Upper School students Bryce Berry ’19, Raevyn Ferguson ’19, Kierra Graves ’17, Erica Jones ’18, Hallie Nuzum ’18 and Kenny Townsend ’19 represented MICDS as participants in the 2015 NAIS (National Association of Independent Schools) Student Diversity Leadership Conference (SDLC) in Tampa, FL. The conference took place in conjunction with the annual NAIS People of Color Conference, geared toward educators. Upper School History Teacher Andy Cox, Middle School History Teacher Marshall McCurties and Director of Diversity Erica Moore accompanied the students.
The theme of SLDC was “Learning to Listen and Listening to Learn: The Art of Dialogue and the Science of Living Justly.” SDLC focuses on self-reflecting, forming allies, and building community. Led by a diverse team of trained adult and peer facilitators, participants work to develop effective cross-cultural communication skills, better understand the nature and development of effective strategies for social justice, practice expression through the arts, and learn networking principles and strategies. In addition to large group sessions, SDLC “family groups” and “home groups” allow for intense dialogue and sharing.
Student participants offered reflections on their experience.
Bryce Berry: “We spent the majority of the day in this room with the people in our home or family groups, who were from around the world and with different identities. To hear their stories was truly a life changing experience and a call to action to want to do more, and to meet everyone in person inspires you with something as a simple smile. It is great to make lifelong friends in that group. Though we learn about diversity during enrichment time at MICDS, I realized that you can never learn diversity until you experience diversity . . . On the way home we discussed we wanted to be the reason for positive change in our community, to accept diversity and others to the fullest extent. We want to make the perfect community.”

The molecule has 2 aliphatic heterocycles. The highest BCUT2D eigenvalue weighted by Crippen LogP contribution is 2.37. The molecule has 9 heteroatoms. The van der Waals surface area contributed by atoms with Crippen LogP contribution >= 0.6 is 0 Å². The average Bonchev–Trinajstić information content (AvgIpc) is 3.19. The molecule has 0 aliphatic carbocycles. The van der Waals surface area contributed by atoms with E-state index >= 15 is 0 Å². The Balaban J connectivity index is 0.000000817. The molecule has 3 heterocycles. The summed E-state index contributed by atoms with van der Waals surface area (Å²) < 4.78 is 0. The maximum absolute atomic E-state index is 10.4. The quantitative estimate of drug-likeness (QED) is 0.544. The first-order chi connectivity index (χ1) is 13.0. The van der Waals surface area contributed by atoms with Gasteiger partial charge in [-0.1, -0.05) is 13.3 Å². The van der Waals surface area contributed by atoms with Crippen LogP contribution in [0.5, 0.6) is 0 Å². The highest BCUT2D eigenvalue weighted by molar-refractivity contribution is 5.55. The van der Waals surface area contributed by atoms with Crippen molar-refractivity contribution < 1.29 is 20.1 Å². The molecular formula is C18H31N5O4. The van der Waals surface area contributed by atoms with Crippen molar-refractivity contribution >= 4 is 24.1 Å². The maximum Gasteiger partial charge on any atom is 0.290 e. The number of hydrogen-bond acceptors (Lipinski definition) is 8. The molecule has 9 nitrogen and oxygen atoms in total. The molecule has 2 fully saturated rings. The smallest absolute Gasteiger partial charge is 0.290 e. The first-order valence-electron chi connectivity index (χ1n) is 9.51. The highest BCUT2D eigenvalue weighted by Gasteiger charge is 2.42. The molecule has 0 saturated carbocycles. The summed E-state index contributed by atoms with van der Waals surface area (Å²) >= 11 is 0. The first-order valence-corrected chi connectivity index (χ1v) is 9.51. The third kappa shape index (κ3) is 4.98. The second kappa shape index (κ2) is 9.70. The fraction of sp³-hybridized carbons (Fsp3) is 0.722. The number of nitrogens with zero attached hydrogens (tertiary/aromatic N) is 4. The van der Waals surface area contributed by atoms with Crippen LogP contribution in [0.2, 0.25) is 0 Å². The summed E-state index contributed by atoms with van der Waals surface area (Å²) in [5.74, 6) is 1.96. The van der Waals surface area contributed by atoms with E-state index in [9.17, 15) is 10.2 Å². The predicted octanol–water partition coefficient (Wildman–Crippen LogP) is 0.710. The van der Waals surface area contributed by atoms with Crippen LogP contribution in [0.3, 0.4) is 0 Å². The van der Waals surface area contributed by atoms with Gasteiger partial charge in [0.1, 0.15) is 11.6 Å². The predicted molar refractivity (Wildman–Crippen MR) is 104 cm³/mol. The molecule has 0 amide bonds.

Hallie Nuzum: “SDLC was overall a great experience where I learned a lot and had a great time. I learned how different everyone is, whether it is their family structure or sexual orientation. When we think about identifiers (gender, race, sexual orientation, family structure, etc.), we think of them on a black and white scale, when really there is a large spectrum of gray.
Kierra Graves: I was honored to have heard all of the different experiences and stories from the others who attended as well. The amount of education I acquired within the 3 days that I was there is overwhelming, and I feel as if I know more about myself now.
Erica Jones: “Everyone was open, honest, and positive. That’s rare these days. I learned not only to accept others for who they are, but to accept myself. Accept my flaws, my habits, and accept others who are trying to live just as happily as you are. There is more out there than just the “normal” that people think, there is a whole new world of people. The positive energy really consumed you, and opened your eyes to the issues that may surround us but we may be blind to. I encourage many people to attend the conference, it is truly life-changing.”
The People of Color Conference for educators carried the theme “Art, Science, Soul and the Equity Imperative.” Its workshops featured sessions addressing identity, dialogue, leadership, empowerment and offered ideas for transforming classrooms into diverse learning environments. Erica Moore was a session leader, speaking on the topic, “Being Diversity Director is Hard Work: Let’s Talk About How to be Effective
Marshall McCurties described the People of Color Conference as “profoundly moving, educational, and inspirational.” He continued, “It gives educators the opportunity to engage in conversations about diversity and empathize with the struggles, successes, and nuisances of all minorities in our country, schools, and classes. More importantly, it gives practical ways to help educators facilitate tough conversations within schools, embed multicultural perspectives into curriculum, and transform school environments into places of tolerance, understanding, and positive action. It teaches that diversity education is not just for minorities; instead, we must all be a part of the conversation in order to be a part of the solution.”